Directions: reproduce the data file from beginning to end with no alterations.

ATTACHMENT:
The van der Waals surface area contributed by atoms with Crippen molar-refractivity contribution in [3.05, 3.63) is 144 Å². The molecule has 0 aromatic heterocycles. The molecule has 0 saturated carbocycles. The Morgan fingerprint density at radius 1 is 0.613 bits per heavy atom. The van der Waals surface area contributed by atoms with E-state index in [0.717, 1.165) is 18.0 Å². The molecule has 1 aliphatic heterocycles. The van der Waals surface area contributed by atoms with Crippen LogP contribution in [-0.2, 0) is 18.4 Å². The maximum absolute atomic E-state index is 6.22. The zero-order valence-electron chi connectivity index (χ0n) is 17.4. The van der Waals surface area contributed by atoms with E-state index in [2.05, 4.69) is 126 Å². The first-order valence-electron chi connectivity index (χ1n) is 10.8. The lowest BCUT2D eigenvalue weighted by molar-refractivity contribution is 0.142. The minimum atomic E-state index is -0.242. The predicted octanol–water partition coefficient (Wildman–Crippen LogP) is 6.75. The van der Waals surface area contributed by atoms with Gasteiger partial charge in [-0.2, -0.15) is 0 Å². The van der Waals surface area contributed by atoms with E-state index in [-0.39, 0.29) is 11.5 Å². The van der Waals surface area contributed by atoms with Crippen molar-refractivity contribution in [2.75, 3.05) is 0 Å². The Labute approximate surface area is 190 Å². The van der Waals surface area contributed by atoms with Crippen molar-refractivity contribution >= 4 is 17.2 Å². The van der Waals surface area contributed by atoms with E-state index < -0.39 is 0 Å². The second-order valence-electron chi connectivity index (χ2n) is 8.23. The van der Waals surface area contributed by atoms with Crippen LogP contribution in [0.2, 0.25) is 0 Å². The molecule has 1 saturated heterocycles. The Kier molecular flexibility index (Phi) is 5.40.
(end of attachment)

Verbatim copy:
The van der Waals surface area contributed by atoms with Crippen molar-refractivity contribution in [3.05, 3.63) is 144 Å². The molecule has 0 aromatic heterocycles. The molecule has 0 saturated carbocycles. The Morgan fingerprint density at radius 1 is 0.613 bits per heavy atom. The van der Waals surface area contributed by atoms with E-state index in [0.717, 1.165) is 18.0 Å². The molecule has 1 aliphatic heterocycles. The van der Waals surface area contributed by atoms with Crippen LogP contribution in [-0.2, 0) is 18.4 Å². The maximum absolute atomic E-state index is 6.22. The zero-order valence-electron chi connectivity index (χ0n) is 17.4. The van der Waals surface area contributed by atoms with E-state index in [2.05, 4.69) is 126 Å². The first-order valence-electron chi connectivity index (χ1n) is 10.8. The lowest BCUT2D eigenvalue weighted by molar-refractivity contribution is 0.142. The minimum atomic E-state index is -0.242. The predicted octanol–water partition coefficient (Wildman–Crippen LogP) is 6.75. The van der Waals surface area contributed by atoms with Gasteiger partial charge in [-0.2, -0.15) is 0 Å². The van der Waals surface area contributed by atoms with E-state index in [-0.39, 0.29) is 11.5 Å². The van der Waals surface area contributed by atoms with Crippen molar-refractivity contribution in [2.75, 3.05) is 0 Å². The Labute approximate surface area is 190 Å². The van der Waals surface area contributed by atoms with Crippen molar-refractivity contribution >= 4 is 17.2 Å². The van der Waals surface area contributed by atoms with E-state index < -0.39 is 0 Å². The second-order valence-electron chi connectivity index (χ2n) is 8.23. The van der Waals surface area contributed by atoms with Crippen LogP contribution in [0.2, 0.25) is 0 Å². The molecule has 1 saturated heterocycles. The Kier molecular flexibility index (Phi) is 5.40.